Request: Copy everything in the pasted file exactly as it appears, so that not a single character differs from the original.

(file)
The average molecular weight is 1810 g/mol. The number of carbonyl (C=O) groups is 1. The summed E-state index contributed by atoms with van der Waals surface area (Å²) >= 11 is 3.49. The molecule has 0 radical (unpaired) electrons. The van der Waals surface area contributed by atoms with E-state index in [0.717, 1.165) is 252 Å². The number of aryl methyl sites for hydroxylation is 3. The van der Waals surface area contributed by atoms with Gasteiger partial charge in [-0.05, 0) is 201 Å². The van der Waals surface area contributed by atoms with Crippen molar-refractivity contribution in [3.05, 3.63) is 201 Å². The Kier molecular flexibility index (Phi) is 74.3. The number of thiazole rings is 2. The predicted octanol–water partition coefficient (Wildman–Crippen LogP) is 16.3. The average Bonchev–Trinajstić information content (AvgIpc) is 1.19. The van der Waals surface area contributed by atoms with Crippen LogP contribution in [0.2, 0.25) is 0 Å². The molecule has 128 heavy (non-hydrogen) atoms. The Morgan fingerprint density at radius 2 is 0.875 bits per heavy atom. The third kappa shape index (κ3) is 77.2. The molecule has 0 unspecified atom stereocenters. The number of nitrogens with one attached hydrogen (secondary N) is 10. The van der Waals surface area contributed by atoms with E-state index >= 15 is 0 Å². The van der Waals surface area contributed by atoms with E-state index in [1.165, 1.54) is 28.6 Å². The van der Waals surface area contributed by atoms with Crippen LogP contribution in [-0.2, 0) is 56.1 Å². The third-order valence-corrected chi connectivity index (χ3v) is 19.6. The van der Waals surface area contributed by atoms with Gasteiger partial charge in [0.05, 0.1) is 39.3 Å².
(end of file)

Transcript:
The average molecular weight is 1810 g/mol. The number of carbonyl (C=O) groups is 1. The summed E-state index contributed by atoms with van der Waals surface area (Å²) >= 11 is 3.49. The molecule has 0 radical (unpaired) electrons. The van der Waals surface area contributed by atoms with E-state index in [0.717, 1.165) is 252 Å². The number of aryl methyl sites for hydroxylation is 3. The van der Waals surface area contributed by atoms with Gasteiger partial charge in [-0.05, 0) is 201 Å². The van der Waals surface area contributed by atoms with Crippen molar-refractivity contribution in [3.05, 3.63) is 201 Å². The Kier molecular flexibility index (Phi) is 74.3. The number of thiazole rings is 2. The predicted octanol–water partition coefficient (Wildman–Crippen LogP) is 16.3. The average Bonchev–Trinajstić information content (AvgIpc) is 1.19. The van der Waals surface area contributed by atoms with Crippen LogP contribution in [0.2, 0.25) is 0 Å². The molecule has 128 heavy (non-hydrogen) atoms. The Morgan fingerprint density at radius 2 is 0.875 bits per heavy atom. The third kappa shape index (κ3) is 77.2. The molecule has 0 unspecified atom stereocenters. The number of nitrogens with one attached hydrogen (secondary N) is 10. The van der Waals surface area contributed by atoms with E-state index >= 15 is 0 Å². The van der Waals surface area contributed by atoms with E-state index in [1.165, 1.54) is 28.6 Å². The van der Waals surface area contributed by atoms with Crippen LogP contribution in [-0.2, 0) is 56.1 Å². The third-order valence-corrected chi connectivity index (χ3v) is 19.6. The van der Waals surface area contributed by atoms with Gasteiger partial charge in [0.05, 0.1) is 39.3 Å².